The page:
>  well... the thing is that there already exists an MMU per core.
> standard page-faults occur, etc. in this instance (i think!), just as
> would occur in any much more standard SIMD architecture (with normal
> hardware-based 1st level cache coherency)
> 
>  hm - does this statement sound reasonable:  this is sort-of a
> second-tier of MMU principles, with a page size granularity of 8 bytes
> (!) with oo 4096 or 8192 such "pages" (32 or 64k or whatever of 1st
> level cache).  thus, the principles you're describing [M.E.S.I] could
> be applied, even at that rather small level of granularity.

If your MMU supports 8-byte pages, this could work.  If you are trying
to leverage the hardware caches, then you really do need hardware cache
coherence.  If there is no hardware cache coherence (which I believe
is the situation you are dealing with), then you need to implement
M.E.S.I. in software.  In this case, the hardware caches are blissfully
unaware of the "invalid" state -- instead, one core takes a page fault,
communicates its need for that page to the core that has it in either
"modified" or "exclusive" state (or to all cores that have it in "shared"
state in the case of a write).  The recipient core(s) flush that page's
memory, mark the page as "invalid" in its/their MMU(s), then respond to
the original core's message.  Once the original core has received all
the acks, it can map the page "shared" (in the case of a read access)
or "modified" (in the case of a write access).

The "exclusive" state can be used if the original core sees that no
other core has that page mapped.

Of course, updates to the shared state tracking what page is in what
state on what core must be updated carefully with appropriate cache
flushing, atomic operations (if available), and memory barriers.

>  or... wait... "invalid" is taken care of at a hardware level, isn't
> it? [this is 1st level cache]

No.  The only situation in which "invalid" is taken care of at the
hardware level (by the 1st level cache) is when the hardware implements
cache coherence, and you have stated that your hardware does not implement
cache coherence.

Now, using the DSM approach that Alan suggested -does- in fact handle
"invalid" in hardware, but it is the MMU rather than the caches that
are doing the handling.

There are a number of DSM projects out there.  The wikipedia article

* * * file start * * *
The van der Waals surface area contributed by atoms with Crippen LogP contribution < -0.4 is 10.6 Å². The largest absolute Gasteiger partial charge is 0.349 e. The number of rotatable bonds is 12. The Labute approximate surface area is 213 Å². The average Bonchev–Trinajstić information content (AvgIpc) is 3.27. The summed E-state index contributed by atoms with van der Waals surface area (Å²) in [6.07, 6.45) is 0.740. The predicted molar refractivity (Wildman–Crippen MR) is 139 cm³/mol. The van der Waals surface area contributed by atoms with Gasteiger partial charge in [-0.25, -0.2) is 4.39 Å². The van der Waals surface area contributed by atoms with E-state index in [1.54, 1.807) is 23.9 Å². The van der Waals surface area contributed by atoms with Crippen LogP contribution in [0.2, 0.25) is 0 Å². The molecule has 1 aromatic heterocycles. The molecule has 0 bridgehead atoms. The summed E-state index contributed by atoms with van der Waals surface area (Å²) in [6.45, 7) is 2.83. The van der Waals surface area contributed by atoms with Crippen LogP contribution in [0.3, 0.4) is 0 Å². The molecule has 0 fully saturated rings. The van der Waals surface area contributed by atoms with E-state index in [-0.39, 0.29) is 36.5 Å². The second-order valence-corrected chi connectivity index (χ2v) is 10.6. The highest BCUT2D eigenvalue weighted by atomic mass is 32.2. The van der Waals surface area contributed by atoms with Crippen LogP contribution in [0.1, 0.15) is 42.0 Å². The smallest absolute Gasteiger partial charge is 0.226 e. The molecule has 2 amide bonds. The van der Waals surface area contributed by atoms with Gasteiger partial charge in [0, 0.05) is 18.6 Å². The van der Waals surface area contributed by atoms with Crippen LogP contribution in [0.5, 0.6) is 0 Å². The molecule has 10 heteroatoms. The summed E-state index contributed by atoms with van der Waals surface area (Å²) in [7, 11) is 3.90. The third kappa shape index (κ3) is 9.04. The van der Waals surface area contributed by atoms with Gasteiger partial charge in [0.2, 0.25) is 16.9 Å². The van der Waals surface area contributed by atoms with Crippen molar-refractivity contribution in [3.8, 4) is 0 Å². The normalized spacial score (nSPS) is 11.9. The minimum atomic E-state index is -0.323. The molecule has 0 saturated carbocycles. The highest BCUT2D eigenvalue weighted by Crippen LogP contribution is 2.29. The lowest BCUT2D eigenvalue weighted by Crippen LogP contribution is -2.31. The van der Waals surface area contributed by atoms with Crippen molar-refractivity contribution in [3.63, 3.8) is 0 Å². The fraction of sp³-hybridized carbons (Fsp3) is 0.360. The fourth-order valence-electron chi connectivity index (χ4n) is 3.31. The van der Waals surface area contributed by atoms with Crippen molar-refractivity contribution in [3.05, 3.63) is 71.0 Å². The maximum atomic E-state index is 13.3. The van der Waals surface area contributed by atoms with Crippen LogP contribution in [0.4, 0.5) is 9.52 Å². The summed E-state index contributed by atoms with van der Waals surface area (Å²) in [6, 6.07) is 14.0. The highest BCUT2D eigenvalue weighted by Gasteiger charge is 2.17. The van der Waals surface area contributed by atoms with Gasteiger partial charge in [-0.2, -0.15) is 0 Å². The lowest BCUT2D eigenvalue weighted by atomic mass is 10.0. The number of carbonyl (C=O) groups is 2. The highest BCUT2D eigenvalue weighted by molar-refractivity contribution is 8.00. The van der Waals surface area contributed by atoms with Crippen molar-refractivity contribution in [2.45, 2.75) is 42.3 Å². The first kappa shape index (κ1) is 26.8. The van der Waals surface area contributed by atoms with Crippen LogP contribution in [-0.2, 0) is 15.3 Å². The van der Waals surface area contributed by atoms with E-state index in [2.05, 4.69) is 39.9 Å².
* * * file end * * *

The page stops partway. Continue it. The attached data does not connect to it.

lists several of them:

	http://en.wikipedia.org/wiki/Distributed_shared_memory

Of course, one of the problems with DSM is that the cache-miss penalties
are quite high.  After all, you must take a page fault, then communicate
to one (perhaps many) other cores, which must update their MMUs, flush
TLBs, and so on.  But then again, that is why hardware cache coherence
exists and why DSM has not taken over the world.

But given the hardware you are expecting to work with, if you want
reliable operation, I don't see much alternative.  And DSM can actually
perform very well, as long as your workload doesn't involve too much
high-frequency data sharing among the cores.

							Thanx, Paul

>  much appreciated the thoughts and discussion so far.
> 
>  l.

^ permalink raw reply	[flat|nested] 13+ messages in thread

end of thread, other threads:[~2011-04-08 16:24 UTC | newest]

Thread overview: 13+ messages (download: mbox.gz / follow: Atom feed)
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2011-03-25 21:52 advice sought: practicality of SMP cache coherency implemented in assembler (and a hardware detect line) Luke Kenneth Casson Leighton
2011-03-25 22:41 ` Will Newton
2011-03-26 12:08   ` Alan Cox
2011-03-28 18:06     ` Paul E. McKenney
2011-03-28 18:48       ` Luke Kenneth Casson Leighton
2011-03-28 22:12         ` Paul E. McKenney
2011-03-28 22:18         ` Alan Cox
2011-03-28 23:38           ` Luke Kenneth Casson Leighton
2011-03-28 23:39             ` Luke Kenneth Casson Leighton
2011-03-28 23:53               ` Paul E. McKenney
2011-03-29  9:16             ` Alan Cox
2011-04-07 12:09               ` Luke Kenneth Casson Leighton
2011-04-08 16:24                 ` Paul E. McKenney